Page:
Posted On Friday, 05 October 2001 03:01 Published by eProp Commercial Property News
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Johannesburg's inner city is looking to buttonholes to improve its tattered image. 
When city managers commissioned research into the inner-city economy in 1999, they found offices there humming with the sewing machines of an entrepreneurial class. 

Graeme ReidThe Johannesburg Sewing Centre, in the east end of the city, sells 3m buttons a year. Is this a symbol of a vibrant incipient garment industry ? They were joined by garment-makers from the Southern African Development Community region and from west Africa, for whom the city infrastructure was a boon.
This new industry primarily fills orders for bigger companies, or works to order on individual garments.

The small and micro-industries will, for example, make track-suits for a local school, or bedding and linen. On any day in the environs of Polly, Kruis and Troy streets, women sit on the pavements filling cushions and duvets.
'We plan to build on what is happening organically,' says Graem Reid, CEO of the Johannesburg Development Agency. The agency has, with industry representatives, devised a business plan to grow the industry into a garment district like New York's.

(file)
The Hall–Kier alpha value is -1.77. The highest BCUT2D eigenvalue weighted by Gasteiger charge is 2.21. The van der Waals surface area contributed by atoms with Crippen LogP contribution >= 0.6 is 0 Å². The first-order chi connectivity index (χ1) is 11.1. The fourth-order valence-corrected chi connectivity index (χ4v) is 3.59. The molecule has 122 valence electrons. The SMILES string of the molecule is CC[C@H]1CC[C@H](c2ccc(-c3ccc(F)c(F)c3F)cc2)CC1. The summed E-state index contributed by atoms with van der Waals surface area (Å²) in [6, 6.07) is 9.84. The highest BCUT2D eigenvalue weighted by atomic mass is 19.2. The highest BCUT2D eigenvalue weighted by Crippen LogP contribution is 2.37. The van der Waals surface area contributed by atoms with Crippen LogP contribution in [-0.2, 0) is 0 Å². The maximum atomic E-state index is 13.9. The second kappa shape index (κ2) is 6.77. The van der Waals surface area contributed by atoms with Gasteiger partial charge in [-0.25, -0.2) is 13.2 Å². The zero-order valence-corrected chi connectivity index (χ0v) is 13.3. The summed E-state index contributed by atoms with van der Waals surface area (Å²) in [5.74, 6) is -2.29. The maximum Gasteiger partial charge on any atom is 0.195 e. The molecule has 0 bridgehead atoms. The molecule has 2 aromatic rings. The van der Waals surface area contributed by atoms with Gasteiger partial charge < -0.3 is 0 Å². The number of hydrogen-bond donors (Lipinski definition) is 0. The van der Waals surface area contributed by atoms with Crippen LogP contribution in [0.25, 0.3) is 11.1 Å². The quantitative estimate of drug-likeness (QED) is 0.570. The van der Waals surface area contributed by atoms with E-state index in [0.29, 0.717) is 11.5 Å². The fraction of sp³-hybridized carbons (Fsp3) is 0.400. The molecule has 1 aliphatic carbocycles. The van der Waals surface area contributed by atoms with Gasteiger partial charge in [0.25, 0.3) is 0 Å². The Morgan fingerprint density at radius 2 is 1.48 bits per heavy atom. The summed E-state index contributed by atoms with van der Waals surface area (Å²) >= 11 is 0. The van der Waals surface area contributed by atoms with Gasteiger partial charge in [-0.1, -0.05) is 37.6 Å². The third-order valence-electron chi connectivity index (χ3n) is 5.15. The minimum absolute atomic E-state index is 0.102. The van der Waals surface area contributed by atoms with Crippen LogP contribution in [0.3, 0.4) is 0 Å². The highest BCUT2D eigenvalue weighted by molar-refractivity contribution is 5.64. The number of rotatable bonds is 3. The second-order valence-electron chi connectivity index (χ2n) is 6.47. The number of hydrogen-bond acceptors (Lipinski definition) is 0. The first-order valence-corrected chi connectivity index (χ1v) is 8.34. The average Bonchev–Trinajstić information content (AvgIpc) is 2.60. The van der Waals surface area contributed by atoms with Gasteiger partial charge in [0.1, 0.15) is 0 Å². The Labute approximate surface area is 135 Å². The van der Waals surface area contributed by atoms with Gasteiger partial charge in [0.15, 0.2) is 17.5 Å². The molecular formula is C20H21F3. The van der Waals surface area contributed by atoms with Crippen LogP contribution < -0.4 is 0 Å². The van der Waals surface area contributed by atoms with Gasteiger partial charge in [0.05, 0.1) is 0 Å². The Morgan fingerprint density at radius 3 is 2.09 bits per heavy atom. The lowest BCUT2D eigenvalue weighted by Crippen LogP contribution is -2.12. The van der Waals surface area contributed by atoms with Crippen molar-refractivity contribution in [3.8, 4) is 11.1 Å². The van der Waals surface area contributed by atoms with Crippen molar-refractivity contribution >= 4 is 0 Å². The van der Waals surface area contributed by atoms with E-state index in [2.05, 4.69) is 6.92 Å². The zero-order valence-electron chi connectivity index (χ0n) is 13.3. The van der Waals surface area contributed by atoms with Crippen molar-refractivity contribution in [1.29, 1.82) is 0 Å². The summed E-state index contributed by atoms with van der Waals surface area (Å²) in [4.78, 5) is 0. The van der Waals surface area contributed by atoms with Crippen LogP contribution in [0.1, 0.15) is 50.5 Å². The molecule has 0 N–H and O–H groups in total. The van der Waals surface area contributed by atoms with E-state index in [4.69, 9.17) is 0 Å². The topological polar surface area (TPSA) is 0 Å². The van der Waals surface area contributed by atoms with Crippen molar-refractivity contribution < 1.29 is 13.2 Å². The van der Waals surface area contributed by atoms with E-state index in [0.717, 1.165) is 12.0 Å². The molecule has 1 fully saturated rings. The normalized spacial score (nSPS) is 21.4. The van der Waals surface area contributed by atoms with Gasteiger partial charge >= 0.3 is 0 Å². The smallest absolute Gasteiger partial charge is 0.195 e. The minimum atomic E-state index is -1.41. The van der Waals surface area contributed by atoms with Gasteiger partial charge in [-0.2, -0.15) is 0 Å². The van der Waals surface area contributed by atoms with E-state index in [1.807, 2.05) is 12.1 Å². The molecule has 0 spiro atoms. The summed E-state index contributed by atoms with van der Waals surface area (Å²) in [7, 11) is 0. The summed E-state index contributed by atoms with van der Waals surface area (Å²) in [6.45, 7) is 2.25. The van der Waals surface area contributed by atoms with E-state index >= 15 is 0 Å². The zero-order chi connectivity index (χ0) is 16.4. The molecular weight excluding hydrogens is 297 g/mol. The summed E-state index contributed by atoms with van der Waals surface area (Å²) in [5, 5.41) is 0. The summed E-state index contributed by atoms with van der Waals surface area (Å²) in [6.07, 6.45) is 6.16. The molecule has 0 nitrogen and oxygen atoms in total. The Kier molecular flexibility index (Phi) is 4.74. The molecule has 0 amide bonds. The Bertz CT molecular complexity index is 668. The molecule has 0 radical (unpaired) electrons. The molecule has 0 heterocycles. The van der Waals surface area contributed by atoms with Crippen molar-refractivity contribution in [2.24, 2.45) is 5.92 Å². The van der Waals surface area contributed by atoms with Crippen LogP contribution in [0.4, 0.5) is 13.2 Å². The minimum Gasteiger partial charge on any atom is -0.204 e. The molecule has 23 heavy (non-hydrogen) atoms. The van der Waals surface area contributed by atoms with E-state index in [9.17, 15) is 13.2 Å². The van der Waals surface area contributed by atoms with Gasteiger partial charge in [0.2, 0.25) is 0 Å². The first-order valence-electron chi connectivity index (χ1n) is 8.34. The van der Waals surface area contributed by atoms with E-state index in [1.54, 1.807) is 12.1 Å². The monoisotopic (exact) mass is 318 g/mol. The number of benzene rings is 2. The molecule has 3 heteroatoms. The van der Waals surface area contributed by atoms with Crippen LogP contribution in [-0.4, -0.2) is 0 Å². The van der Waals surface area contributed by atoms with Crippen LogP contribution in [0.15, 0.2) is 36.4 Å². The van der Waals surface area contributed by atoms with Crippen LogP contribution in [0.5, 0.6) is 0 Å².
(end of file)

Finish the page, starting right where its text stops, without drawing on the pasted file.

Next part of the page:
The first part of the plan is to help the businesses - there are between 500 and 1 000 - strike partnerships to fill larger orders together, avoid duplication and grow the networks.

The second is to develop the area as a fashion niche. It has developed a reputation for good quality, high African fashion, says Reid, because of the flow of expertise and creativity from other parts of the continent.
'The garment industry is still vulnerable to imports,' says Reid. Sewing up a fashion niche may ensure longevity for the young industry.
Already, satellite enterprises like design schools, textile stores and haberdasheries are moving in, attracted by the local market.

The third part of the vision is medium- to long-term. The area must be clean and safe to encourage linkages with the moneyed designers of the northern suburbs and with fashion buyers for big chains.
Reid and his team also dream of big, glass-fronted show-rooms where kente cloth and jellabas nestle on local leather to give substance to the city's redefinition of itself as an 'African world-class city'.
It's a big dream, but one that is being well planned. A cleverly niched garment industry could be Johannesburg's stitch in time

Last modified on Monday, 19 May 2014 13:55

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